TABLE 2. Tactics for Stealing Personal Information
How It Works
Dumpster diving or steal a person’s
mail to locate credit card numbers,
bank statement, or other information
One or more people go through discarded materials. The tactic is one of
the most reliable and most easily used by professional and amateur alike.
Capture personal information from an
Internet user
Ask for information as part of a qualification for accessing a site.
11.For more information about Trojan horse programs, see,, and, among others. A search of or can yield useful information about these
cracking techniques.
12.System administrators must be required to review security logs. Organizations without a system administrator
oversight function are at risk. Windows 2000 security can be supplemented with third-party products like RSA
Security’s SecrID ( In Windows NT and 2000 the system event viewer and policy change
services provide clues to cracker activity.
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July 13, 2000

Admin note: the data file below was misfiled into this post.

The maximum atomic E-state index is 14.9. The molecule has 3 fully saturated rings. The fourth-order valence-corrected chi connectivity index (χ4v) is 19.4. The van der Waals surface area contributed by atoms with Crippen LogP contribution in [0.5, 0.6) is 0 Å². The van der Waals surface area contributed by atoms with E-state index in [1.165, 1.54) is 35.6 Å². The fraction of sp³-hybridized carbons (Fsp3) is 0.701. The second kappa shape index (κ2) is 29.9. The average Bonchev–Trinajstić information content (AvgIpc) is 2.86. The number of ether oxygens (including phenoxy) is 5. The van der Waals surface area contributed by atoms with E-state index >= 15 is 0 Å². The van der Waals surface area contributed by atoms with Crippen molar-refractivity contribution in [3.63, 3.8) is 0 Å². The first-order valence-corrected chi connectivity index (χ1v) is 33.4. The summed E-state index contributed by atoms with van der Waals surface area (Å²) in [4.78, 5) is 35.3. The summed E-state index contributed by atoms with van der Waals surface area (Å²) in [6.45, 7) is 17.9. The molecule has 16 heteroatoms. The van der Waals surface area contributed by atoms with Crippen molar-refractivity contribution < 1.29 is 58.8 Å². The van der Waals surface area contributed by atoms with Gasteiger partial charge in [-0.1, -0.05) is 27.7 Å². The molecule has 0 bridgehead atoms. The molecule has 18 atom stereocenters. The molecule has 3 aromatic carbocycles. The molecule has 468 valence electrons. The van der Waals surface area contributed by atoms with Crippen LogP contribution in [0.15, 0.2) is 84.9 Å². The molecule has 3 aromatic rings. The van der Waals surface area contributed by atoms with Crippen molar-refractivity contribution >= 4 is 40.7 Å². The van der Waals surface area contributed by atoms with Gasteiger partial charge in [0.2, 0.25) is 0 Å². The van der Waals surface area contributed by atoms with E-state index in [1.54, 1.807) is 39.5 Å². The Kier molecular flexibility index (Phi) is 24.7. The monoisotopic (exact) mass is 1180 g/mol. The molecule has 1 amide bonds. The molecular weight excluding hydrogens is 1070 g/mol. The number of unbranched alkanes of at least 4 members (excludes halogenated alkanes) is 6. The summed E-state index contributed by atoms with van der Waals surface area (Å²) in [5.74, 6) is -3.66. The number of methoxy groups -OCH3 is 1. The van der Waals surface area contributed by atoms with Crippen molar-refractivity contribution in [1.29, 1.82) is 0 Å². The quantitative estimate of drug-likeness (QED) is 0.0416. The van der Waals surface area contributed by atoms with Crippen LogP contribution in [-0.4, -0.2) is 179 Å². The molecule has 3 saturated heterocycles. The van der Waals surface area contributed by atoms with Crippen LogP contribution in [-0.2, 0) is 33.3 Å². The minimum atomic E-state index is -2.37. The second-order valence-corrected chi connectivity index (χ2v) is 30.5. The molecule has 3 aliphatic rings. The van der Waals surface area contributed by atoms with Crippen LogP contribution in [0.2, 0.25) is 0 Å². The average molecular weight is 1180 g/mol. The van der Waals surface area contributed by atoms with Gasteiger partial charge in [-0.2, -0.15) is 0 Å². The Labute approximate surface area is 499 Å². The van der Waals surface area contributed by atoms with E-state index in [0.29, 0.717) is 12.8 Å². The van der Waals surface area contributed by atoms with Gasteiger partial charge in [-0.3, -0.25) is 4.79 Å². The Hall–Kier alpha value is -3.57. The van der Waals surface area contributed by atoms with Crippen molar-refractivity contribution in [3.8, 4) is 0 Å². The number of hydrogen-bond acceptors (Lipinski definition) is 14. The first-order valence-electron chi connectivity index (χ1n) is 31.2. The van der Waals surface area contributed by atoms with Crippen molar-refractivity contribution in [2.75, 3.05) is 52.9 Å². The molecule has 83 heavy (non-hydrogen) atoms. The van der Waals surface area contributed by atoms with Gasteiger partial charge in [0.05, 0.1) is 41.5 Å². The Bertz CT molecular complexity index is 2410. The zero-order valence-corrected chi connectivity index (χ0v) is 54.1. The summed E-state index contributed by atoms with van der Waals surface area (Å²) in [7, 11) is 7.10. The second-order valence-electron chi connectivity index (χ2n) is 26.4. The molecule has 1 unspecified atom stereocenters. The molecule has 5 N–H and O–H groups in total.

TABLE 2. Tactics for Stealing Personal Information
How It Works
Place a small file on a user’s computer so that the actions of the user
can be tracked.
The “cookie” allows an Internet site to record a wide range of information about a user’s actions. This includes what sites were visited, what
files were downloaded, etc.
Intercept electronic mail
Any electronic mail can be intercepted by anyone with access to the mail
server account. In an ISP or information technology department, usually
two or more people will have access to the mail accounts. These individuals can copy, read, and delete any mail that resides within the system.
Encrypting electronic mail is a must.a
Steal a laptop or notebook
A thief grabs a computer in a notebook. Instead of taking the notebook
out of the airport, the thief sits down, looks for passwords and other useful data, then discards the notebook.
Create a fake electronic commerce
site, offer products at a great price,
and require detailed personal information from would-be buyers.
A person creates a Web site and uses it to capture an individual’s credit
card information, shipping address, and other details. These data can be
used by the thief or resold via the Internet to other individuals.
Snoop within a personal computer
A person gains access to a home or office legally or illegally and looks
for passwords or personal information on machines or networks.
Gain unauthorized access to an online
system and place programs on the
server to allow an unauthorized person to access the system
Unless properly set up and protected, computer hooked to the network
can be located and accessed by those with knowledge about networked